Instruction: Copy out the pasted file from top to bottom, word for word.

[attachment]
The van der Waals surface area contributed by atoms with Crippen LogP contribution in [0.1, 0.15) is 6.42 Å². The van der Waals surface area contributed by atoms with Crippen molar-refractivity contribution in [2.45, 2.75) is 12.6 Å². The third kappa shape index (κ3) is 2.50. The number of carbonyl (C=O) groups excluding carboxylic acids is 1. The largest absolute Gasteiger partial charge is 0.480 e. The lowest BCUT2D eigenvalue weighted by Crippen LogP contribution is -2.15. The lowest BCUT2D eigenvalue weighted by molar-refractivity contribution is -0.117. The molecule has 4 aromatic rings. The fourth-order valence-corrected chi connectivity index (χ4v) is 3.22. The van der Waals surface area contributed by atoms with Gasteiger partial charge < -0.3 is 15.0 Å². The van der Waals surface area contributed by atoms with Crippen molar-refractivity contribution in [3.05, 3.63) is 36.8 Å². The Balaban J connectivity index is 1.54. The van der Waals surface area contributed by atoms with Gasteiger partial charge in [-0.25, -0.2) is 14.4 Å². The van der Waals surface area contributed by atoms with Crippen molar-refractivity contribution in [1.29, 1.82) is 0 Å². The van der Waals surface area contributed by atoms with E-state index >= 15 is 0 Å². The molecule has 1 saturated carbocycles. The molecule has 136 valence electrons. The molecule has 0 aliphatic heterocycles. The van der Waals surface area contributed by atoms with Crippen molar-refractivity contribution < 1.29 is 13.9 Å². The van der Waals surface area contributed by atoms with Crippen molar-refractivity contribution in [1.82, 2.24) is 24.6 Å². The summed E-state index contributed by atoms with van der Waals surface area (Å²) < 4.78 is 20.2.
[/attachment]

The van der Waals surface area contributed by atoms with Crippen LogP contribution in [0.1, 0.15) is 6.42 Å². The van der Waals surface area contributed by atoms with Crippen molar-refractivity contribution in [2.45, 2.75) is 12.6 Å². The third kappa shape index (κ3) is 2.50. The number of carbonyl (C=O) groups excluding carboxylic acids is 1. The largest absolute Gasteiger partial charge is 0.480 e. The lowest BCUT2D eigenvalue weighted by Crippen LogP contribution is -2.15. The lowest BCUT2D eigenvalue weighted by molar-refractivity contribution is -0.117. The molecule has 4 aromatic rings. The fourth-order valence-corrected chi connectivity index (χ4v) is 3.22. The van der Waals surface area contributed by atoms with Gasteiger partial charge < -0.3 is 15.0 Å². The van der Waals surface area contributed by atoms with Crippen molar-refractivity contribution in [3.05, 3.63) is 36.8 Å². The Balaban J connectivity index is 1.54. The van der Waals surface area contributed by atoms with Gasteiger partial charge in [-0.25, -0.2) is 14.4 Å². The van der Waals surface area contributed by atoms with Crippen molar-refractivity contribution in [1.29, 1.82) is 0 Å². The van der Waals surface area contributed by atoms with E-state index >= 15 is 0 Å². The molecule has 1 saturated carbocycles. The molecule has 136 valence electrons. The molecule has 0 aliphatic heterocycles. The van der Waals surface area contributed by atoms with Crippen molar-refractivity contribution < 1.29 is 13.9 Å². The van der Waals surface area contributed by atoms with Crippen molar-refractivity contribution in [1.82, 2.24) is 24.6 Å². The summed E-state index contributed by atoms with van der Waals surface area (Å²) < 4.78 is 20.2.